AOL Real Estate:
Eleanor Smith vividly recalls the first time she experienced housing discrimination.
Then in her 30s, Smith and a friend had been driving around neighborhoods in Decatur, Ga., attempting to hunt down a home with an accessible entrance for Smith, who has polio and has used a wheelchair all her life.
After responding to a series of ads, the pair finally pulled up to an apartment that appeared to fit the bill.
"It would have been very appropriate. They just had one little step to get in," Smith recalled.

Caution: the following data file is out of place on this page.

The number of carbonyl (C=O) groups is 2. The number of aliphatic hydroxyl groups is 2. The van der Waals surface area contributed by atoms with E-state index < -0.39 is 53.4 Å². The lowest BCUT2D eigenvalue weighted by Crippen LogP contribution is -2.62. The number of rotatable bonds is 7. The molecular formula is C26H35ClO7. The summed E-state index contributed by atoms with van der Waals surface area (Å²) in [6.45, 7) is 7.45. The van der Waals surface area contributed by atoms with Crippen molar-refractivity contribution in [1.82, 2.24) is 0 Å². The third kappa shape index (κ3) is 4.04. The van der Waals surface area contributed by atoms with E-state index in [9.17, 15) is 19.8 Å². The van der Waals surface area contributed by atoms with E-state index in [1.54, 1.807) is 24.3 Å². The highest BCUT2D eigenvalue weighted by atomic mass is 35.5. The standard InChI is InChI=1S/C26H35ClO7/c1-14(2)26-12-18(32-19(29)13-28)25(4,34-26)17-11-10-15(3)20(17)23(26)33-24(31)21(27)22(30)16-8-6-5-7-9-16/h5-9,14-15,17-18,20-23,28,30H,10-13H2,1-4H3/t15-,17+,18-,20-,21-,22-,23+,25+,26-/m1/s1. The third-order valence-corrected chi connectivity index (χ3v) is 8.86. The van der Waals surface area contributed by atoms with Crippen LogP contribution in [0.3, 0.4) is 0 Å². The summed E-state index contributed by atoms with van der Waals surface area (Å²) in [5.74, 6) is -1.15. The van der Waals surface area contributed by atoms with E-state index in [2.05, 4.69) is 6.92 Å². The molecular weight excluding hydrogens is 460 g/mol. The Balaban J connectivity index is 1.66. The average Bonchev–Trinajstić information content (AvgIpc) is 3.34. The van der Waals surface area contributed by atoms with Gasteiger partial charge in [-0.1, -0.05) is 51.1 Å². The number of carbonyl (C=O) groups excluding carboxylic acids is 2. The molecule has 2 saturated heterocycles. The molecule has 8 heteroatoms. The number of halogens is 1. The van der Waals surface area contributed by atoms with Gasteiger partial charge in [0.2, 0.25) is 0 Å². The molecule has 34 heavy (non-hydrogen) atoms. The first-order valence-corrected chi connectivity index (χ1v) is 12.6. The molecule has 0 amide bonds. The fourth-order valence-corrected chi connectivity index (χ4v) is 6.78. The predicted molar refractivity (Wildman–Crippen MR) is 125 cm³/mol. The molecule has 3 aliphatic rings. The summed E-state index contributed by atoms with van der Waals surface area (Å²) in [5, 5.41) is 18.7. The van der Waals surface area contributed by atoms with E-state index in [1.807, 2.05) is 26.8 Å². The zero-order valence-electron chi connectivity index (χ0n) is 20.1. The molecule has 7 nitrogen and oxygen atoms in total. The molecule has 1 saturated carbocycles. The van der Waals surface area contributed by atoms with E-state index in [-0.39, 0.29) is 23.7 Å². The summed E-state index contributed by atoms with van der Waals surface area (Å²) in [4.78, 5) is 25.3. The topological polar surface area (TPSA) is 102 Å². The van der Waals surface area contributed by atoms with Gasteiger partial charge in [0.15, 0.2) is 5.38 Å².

But the landlord, though receptive at first, pulled an about-face after Smith's friend disclosed the fact that Smith (pictured above) would need a ramp to access the entrance.
"The woman just flat out said, 'No, I don't believe I want to do that. I don't want to rent to someone who has a disability,' " Smith said. "And at that time it was perfectly legal."
That was more than 30 years ago. Today, such a stance is illegal, and Americans with disabilities are more conscious of their housing rights -- and prepared to fight for them -- than ever.